It is also interesting to notice that:
  • There is no relationship between time and the proportion of non-disclosers. This proportion is solely related to the pollsters. It is a question of methods.
  • However, asking for voting intention "today" instead of "in September" is related to a decrease in the proportion of non-disclosers of more than 5 points. This is related to the different pollsters but is nonetheless very significant.


It is interesting to notice that the difference between opt-in web polls and other methods, and particularly between some web polls and other methods, is systematic and goes in the anticipated direction, i.e., a higher estimation of support for the Yes side by the opt-in web polls. It should also be noticed that there is some research to be carried on why some web polls' estimates differ systematically from others.The other important point is the substantial difference in the proportion of non disclosers. This is clearly a question of methods since the proportion does not decrease with time. However, since it is not related to the proportion of support for each side, it has no clear impact on the estimate of support. Finally, as we get closer to the date of the referendum, the impact of asking voting intention for today vs for referendum day may fade out.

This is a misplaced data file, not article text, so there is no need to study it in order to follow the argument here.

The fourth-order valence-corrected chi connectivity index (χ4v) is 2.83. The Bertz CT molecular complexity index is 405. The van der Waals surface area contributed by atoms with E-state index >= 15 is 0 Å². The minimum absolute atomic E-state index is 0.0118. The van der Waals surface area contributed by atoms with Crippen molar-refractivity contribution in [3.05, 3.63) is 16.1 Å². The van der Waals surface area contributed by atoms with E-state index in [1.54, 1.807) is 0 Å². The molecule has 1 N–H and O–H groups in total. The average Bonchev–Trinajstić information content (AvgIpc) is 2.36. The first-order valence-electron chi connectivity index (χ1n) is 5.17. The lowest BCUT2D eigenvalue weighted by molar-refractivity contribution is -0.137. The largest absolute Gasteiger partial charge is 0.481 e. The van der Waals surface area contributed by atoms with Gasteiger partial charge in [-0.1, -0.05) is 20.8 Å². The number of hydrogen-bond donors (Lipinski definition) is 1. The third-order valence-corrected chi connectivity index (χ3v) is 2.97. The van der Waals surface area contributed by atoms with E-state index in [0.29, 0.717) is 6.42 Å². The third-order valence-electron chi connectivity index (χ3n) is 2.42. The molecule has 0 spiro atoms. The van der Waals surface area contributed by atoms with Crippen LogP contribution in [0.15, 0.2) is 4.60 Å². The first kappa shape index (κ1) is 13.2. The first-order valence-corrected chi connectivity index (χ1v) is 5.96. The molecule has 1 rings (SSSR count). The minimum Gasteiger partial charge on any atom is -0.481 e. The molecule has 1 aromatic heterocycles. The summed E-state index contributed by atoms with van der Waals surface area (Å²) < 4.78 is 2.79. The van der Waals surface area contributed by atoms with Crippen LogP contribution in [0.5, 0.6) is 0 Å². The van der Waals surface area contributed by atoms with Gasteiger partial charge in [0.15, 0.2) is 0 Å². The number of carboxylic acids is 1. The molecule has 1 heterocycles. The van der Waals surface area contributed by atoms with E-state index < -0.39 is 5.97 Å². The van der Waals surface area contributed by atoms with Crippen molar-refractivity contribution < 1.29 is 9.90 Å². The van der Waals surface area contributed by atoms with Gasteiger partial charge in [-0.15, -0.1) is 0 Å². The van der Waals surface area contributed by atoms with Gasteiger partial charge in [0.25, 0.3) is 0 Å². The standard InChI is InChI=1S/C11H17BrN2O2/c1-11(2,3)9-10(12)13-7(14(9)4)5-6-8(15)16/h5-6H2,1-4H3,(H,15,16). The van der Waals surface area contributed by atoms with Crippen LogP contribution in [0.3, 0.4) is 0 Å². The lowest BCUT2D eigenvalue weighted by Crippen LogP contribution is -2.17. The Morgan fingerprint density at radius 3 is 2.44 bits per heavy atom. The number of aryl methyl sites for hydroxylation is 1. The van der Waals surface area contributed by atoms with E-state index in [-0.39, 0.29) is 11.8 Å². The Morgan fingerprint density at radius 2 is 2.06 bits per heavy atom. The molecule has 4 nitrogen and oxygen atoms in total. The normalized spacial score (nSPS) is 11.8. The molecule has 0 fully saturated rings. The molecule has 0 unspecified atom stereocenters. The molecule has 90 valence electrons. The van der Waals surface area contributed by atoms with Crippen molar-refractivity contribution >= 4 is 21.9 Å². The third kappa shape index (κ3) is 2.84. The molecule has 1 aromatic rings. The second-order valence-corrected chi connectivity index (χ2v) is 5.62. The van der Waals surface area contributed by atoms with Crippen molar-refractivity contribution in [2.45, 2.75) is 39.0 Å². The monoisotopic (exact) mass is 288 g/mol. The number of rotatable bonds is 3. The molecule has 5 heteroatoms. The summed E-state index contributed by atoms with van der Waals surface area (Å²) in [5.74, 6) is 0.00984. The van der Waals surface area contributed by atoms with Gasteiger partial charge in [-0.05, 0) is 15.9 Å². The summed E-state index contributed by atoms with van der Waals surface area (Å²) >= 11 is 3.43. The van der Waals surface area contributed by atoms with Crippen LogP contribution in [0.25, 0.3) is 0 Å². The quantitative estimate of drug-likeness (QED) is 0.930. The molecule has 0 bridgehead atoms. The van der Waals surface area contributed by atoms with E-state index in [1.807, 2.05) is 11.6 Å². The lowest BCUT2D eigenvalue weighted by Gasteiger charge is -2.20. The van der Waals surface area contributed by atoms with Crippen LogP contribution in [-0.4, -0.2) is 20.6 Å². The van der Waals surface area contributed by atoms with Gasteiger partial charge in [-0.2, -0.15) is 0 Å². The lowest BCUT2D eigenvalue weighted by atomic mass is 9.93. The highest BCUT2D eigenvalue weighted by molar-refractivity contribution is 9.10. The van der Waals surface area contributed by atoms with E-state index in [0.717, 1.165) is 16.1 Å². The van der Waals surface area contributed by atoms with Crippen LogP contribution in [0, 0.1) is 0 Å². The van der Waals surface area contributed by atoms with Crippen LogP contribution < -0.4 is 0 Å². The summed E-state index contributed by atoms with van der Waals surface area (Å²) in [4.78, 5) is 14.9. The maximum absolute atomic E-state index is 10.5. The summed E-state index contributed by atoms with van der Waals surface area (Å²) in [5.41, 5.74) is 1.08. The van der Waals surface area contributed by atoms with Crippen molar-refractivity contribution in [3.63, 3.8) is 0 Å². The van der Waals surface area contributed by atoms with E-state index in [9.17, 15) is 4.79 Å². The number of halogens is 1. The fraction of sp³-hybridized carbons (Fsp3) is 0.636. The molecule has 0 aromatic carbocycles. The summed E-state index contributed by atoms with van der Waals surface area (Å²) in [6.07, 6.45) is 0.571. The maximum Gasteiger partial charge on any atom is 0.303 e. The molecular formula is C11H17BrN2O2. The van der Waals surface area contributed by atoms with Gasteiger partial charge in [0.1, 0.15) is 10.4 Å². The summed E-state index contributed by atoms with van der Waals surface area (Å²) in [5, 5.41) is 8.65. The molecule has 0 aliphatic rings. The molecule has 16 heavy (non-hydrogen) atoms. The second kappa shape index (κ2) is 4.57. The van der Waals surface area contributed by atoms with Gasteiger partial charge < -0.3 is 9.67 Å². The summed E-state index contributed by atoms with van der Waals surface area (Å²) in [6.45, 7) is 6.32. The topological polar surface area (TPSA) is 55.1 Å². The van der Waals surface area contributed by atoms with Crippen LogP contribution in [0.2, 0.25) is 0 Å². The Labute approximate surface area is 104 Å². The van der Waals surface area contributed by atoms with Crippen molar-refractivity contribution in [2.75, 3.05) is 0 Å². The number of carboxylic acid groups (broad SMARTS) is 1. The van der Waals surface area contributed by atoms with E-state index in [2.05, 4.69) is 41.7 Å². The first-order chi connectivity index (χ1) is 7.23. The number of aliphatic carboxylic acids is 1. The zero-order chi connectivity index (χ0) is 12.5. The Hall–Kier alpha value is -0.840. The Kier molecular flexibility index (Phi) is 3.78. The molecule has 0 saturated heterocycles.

We are getting to the last month of the campaign. I will go on monitoring whether the impact of methods changes in the last stretch. However, in my next post, the focus will be on comparing Scotland with Quebec, and specifically with what happened during the last month (the official campaign) of the Quebec 1995 referendum.